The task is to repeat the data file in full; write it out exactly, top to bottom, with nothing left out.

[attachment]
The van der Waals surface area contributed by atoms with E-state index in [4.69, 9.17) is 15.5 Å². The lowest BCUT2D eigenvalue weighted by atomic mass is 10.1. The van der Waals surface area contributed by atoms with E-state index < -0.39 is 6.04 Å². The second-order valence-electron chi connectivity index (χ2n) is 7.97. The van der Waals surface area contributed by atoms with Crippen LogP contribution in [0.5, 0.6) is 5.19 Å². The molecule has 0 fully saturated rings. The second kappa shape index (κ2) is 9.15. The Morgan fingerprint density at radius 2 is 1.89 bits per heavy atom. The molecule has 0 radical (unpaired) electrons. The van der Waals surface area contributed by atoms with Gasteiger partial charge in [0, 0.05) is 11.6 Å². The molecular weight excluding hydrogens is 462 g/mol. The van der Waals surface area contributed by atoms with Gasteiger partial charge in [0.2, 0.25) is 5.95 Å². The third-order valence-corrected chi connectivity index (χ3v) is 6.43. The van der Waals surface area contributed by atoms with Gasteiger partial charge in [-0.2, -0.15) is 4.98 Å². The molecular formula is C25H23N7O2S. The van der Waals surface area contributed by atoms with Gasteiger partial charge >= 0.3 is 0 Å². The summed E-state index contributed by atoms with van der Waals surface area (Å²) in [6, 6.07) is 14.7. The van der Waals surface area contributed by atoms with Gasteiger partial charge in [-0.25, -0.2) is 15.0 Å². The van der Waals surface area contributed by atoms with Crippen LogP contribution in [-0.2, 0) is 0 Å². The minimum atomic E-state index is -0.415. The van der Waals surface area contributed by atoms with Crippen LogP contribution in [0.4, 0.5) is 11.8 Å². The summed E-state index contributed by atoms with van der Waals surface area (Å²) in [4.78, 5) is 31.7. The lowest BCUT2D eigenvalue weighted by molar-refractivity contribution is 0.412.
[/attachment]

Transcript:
The van der Waals surface area contributed by atoms with E-state index in [4.69, 9.17) is 15.5 Å². The lowest BCUT2D eigenvalue weighted by atomic mass is 10.1. The van der Waals surface area contributed by atoms with E-state index < -0.39 is 6.04 Å². The second-order valence-electron chi connectivity index (χ2n) is 7.97. The van der Waals surface area contributed by atoms with Crippen LogP contribution in [0.5, 0.6) is 5.19 Å². The molecule has 0 fully saturated rings. The second kappa shape index (κ2) is 9.15. The Morgan fingerprint density at radius 2 is 1.89 bits per heavy atom. The molecule has 0 radical (unpaired) electrons. The van der Waals surface area contributed by atoms with Gasteiger partial charge in [0, 0.05) is 11.6 Å². The molecular weight excluding hydrogens is 462 g/mol. The van der Waals surface area contributed by atoms with Gasteiger partial charge in [0.2, 0.25) is 5.95 Å². The third-order valence-corrected chi connectivity index (χ3v) is 6.43. The van der Waals surface area contributed by atoms with Gasteiger partial charge in [-0.2, -0.15) is 4.98 Å². The molecular formula is C25H23N7O2S. The van der Waals surface area contributed by atoms with Gasteiger partial charge >= 0.3 is 0 Å². The summed E-state index contributed by atoms with van der Waals surface area (Å²) in [6, 6.07) is 14.7. The van der Waals surface area contributed by atoms with Gasteiger partial charge in [-0.25, -0.2) is 15.0 Å². The van der Waals surface area contributed by atoms with Crippen LogP contribution in [-0.2, 0) is 0 Å². The minimum atomic E-state index is -0.415. The van der Waals surface area contributed by atoms with Crippen LogP contribution in [0.4, 0.5) is 11.8 Å². The summed E-state index contributed by atoms with van der Waals surface area (Å²) in [4.78, 5) is 31.7. The lowest BCUT2D eigenvalue weighted by molar-refractivity contribution is 0.412.